We run an annual dissertation prize open to any undergraduate dissertation that displays an aptitude for quantitative methods within Human and Physical Geography. Check out the twitter page or announcements for latest calls (occurring roughly summer time each year).
Here is a list of past winners of the prize.
Winner: Simon Herd, University of Manchester – “Reef island stability under rising sea levels? Assessing the eco-morphodynamics of a lagoonal platform island in the South Maldives”.
Winner: Laurence Day, University of St Andrews – “The relationship between forest cover and malaria incidence in Bangladesh: A spatio-statistical analysis”.
Human Geography Winner: Emily Ellis, University of St Andrews – ‘A Geographically Weighted Regression of Domestic Heat Demand in Glasgow’
Physical Geography Winner: James Kirkham, Durham University – “Magnitude-frequency relations of iceberg disintegration in Vaigat, West Greenland”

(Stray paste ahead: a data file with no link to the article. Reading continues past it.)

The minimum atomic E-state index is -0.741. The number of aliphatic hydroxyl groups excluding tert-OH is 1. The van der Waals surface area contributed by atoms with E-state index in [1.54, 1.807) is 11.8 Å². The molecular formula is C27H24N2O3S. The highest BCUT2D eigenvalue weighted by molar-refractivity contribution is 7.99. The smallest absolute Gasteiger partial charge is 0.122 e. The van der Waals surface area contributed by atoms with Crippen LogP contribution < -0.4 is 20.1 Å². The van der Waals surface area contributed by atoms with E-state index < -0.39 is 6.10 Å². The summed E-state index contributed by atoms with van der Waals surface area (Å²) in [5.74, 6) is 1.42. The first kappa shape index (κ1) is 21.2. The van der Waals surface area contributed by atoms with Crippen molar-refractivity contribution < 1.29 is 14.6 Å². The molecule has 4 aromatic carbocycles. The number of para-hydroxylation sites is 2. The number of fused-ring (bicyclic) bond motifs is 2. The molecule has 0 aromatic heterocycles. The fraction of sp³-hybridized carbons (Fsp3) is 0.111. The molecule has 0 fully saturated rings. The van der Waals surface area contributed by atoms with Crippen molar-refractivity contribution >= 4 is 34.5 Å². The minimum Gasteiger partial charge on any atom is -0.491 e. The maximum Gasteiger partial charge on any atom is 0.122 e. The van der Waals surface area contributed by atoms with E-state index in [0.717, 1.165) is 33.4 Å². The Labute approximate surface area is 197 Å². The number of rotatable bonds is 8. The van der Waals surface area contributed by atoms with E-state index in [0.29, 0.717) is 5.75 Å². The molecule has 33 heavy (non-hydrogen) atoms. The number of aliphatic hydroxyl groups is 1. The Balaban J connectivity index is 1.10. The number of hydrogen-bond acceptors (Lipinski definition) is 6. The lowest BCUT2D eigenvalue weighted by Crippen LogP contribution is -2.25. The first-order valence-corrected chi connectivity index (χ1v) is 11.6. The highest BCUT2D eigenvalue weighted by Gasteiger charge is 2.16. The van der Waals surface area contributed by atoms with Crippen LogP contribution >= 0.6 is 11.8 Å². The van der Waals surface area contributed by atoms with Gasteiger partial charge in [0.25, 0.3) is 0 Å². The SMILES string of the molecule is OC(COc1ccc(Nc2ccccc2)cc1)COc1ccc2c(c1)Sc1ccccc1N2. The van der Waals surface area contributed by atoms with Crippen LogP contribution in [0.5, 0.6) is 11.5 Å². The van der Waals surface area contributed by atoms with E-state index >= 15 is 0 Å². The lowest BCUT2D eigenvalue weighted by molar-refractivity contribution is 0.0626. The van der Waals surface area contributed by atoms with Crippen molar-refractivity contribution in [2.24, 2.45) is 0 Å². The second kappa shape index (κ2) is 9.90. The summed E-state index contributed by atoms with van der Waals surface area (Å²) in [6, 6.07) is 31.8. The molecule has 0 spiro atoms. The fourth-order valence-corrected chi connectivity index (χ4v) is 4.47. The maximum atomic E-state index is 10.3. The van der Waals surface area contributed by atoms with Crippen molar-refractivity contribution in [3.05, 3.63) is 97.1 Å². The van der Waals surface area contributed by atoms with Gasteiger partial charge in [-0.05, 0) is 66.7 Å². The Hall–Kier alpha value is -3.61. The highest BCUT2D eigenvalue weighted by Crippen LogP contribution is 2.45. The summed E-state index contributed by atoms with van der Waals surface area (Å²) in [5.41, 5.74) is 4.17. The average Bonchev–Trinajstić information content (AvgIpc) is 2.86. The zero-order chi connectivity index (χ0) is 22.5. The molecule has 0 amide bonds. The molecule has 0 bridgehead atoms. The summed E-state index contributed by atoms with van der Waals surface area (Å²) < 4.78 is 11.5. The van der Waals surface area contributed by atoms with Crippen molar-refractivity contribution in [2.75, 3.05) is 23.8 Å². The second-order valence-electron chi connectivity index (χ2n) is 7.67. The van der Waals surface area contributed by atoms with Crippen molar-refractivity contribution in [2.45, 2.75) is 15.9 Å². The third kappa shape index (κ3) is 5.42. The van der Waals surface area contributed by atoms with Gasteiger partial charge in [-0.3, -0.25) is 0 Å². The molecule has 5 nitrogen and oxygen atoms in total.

Human Geography Winner: Chris Moore, University of Bristol – “The Economic Impact of the Naxalite Insurgency on Indian States, 1982-2007: Evidence from a Synthetic Control Approach”
Physical Geography Winner: Fergus McClean, University of Dundee – “A New Approach to Index Flood Estimation for Ungauged Catchments”
Winner: Gareth Griffith, University of Bristol – “Behind the aggregate curtain: developing an advanced modelling approach to investigating health segregation”
Runner up: James Brennan, University College London – “Validation of a spectrally invariant model of canopy radiative transfer with MODIS data and its application to canopy dynamics in Amazon Forests”
Runner up: Benno Simmons, Oxford University – “Geodiversity and biodiversity: evaluating the predictive power and surrogacy performance of abiotic heterogeneity in the United Kingdom”
Winner: Tadas Nikonovas, Swansea University – “Dynamics of night time emissions in Europe”
Winner: Laura Steele, University of Bristol – “A Multilevel Modelling Approach to Ethnic Residential Segregation in Urban England, 1991-2001″
Runners up: Tim Foster and Robin Wilson’s entries, from University College London and the University of Southampton respectively.